"Worst Mother's Day!" Bays wrote on Facebook.
"This is discrimination not only against mothers, but against women," she told CBC News on Monday.
She tells CTV News that she was both "heartbroken" and "raging angry" over the decision to deactivate her account after some users were offended by a recent photograph of Bays nursing her 20-month-old daughter.
"I've had lots of people comment on my pictures saying that I shouldn't publicize [breastfeeding], that it's something that should be kept in private, but I don't believe that," she tells Global News.
"I feel I have to take a different stance because if everyone did this it would be normal and it wouldn't be an issue. When I see someone breastfeeding in the park I don't understand how someone could think that is gross."
When a user posted a negative comment on the black-and-white pic — "Not cool," he wrote — Bays defended the pic. Shortly after, the photo was flagged as inappropriate.
"I posted it because my daughter is 20-months-old, so she's weaning right now," she says of the photo. "These days are very sentimental."
Her almost 2,000 Instagram photos were also important to building and promoting her photography business, she adds.
In an email to Shine On, an Instagram spokesperson reiterated site policy:
"Breastfeeding photos are allowed on Instagram, although those that also contain nudity are not. Accounts may be temporarily disabled by our automated systems, but are quickly restored upon further review. We realize this might cause a temporary inconvenience, but it is an important safeguard for our community."
Bays was initially unsuccessful in getting a response from Instagram, but after supporters on social media helped her plead her case — breastfeeding advocates rallied in support of Bays with the hashtag #saveheatherbays — Instagram agreed to reactivate her account, but with a few photos removed.
Perhaps most confusing about the entire ordeal is that Bays claims Instagram told her that her account's greatest sin wasn't the breastfeeding — it was the child nudity.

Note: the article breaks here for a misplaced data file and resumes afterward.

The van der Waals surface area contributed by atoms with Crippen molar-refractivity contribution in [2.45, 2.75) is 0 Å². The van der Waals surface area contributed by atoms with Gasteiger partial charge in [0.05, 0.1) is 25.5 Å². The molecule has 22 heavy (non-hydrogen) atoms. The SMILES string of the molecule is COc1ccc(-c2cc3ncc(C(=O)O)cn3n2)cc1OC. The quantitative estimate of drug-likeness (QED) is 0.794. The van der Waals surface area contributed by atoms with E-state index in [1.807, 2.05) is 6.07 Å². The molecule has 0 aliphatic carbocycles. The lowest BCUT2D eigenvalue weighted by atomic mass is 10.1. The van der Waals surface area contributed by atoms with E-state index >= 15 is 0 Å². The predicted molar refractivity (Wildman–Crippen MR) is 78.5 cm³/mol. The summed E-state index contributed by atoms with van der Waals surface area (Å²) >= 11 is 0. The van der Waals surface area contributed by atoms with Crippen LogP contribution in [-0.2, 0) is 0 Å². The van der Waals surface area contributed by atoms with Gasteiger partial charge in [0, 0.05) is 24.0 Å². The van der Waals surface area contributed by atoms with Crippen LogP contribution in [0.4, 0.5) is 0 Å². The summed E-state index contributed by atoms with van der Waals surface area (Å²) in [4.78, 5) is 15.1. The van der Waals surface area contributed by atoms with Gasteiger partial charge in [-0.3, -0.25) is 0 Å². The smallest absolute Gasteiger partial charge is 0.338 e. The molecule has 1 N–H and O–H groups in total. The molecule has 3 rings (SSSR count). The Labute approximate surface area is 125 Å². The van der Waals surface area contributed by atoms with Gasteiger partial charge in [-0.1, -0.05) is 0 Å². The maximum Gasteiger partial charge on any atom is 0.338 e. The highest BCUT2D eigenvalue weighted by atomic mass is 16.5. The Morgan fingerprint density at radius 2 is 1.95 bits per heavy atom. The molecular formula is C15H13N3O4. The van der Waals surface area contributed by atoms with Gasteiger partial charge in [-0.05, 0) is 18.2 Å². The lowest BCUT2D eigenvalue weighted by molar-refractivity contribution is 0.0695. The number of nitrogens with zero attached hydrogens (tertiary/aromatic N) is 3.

"Now they're telling me that any photo that has a child even showing their torso is called child pornography," Bays says. "For them to say that to me was unbelievably insulting."
(The photo in question doesn't even show a bare torso, it reveals a naked...arm.)
"So, let me get this straight, all those disposable diaper companies are child pornographers?" she writes on Facebook. "All those cloth diaper ads!! Heck, so many commercials of naked baby bottoms!! So they are accusing A LOT of people of being child pornographers!"
Bays' adds that an Instagram spokesperson told her the site would be removing all photos of her children with their torsos showing — but a quick scroll through Bays' photos reveals that some topless-baby shots remain.
Bays plans to post more breastfeeding photos.
"Every single day, women are shamed for just being women, for being mothers," she says. "That's not okay. This has to stop."
Two dozen L.A. moms recently staged a nurse-in outside the fitness club that asked a breastfeeding woman to leave the women's locker room and nurse in a bathroom instead.
Last year, an Australian mother and horse race jockey was also asked to not breastfeed in the women's change room at the track.
In defence of Bays and all breastfeeding moms, Jen from SCREAMING IN ALL CAPS, writes:
"Here's the thing: photos like Heather's can help normalize breastfeeding. They can help us see breasts from a different angle. They can go a long way in showing that there's nothing sexual or shameful or disgusting or offensive about breastfeeding. Rather, it's a pretty normal thing that women all over the world do every day. For that to happen, though, photos like Heather's need to be allowed on social media sites such as Instagram."